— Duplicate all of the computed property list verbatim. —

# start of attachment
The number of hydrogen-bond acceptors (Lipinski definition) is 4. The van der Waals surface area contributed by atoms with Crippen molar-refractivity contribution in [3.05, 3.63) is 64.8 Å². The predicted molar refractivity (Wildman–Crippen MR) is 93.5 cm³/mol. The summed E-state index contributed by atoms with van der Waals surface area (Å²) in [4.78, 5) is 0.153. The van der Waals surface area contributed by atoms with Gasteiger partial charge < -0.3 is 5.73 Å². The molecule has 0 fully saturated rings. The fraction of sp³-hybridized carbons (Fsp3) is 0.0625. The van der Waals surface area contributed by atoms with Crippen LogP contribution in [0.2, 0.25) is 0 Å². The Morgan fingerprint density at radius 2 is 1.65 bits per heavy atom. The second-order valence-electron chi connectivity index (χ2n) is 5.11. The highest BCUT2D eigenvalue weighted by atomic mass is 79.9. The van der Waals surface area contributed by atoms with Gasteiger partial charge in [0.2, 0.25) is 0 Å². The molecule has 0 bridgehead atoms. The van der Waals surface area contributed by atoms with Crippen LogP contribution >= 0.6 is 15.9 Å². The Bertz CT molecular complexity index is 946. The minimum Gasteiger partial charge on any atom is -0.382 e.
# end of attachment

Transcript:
The number of hydrogen-bond acceptors (Lipinski definition) is 4. The van der Waals surface area contributed by atoms with Crippen molar-refractivity contribution in [3.05, 3.63) is 64.8 Å². The predicted molar refractivity (Wildman–Crippen MR) is 93.5 cm³/mol. The summed E-state index contributed by atoms with van der Waals surface area (Å²) in [4.78, 5) is 0.153. The van der Waals surface area contributed by atoms with Gasteiger partial charge < -0.3 is 5.73 Å². The molecule has 0 fully saturated rings. The fraction of sp³-hybridized carbons (Fsp3) is 0.0625. The van der Waals surface area contributed by atoms with Crippen LogP contribution in [0.2, 0.25) is 0 Å². The Morgan fingerprint density at radius 2 is 1.65 bits per heavy atom. The second-order valence-electron chi connectivity index (χ2n) is 5.11. The highest BCUT2D eigenvalue weighted by atomic mass is 79.9. The van der Waals surface area contributed by atoms with Gasteiger partial charge in [0.2, 0.25) is 0 Å². The molecule has 0 bridgehead atoms. The van der Waals surface area contributed by atoms with Crippen LogP contribution >= 0.6 is 15.9 Å². The Bertz CT molecular complexity index is 946. The minimum Gasteiger partial charge on any atom is -0.382 e.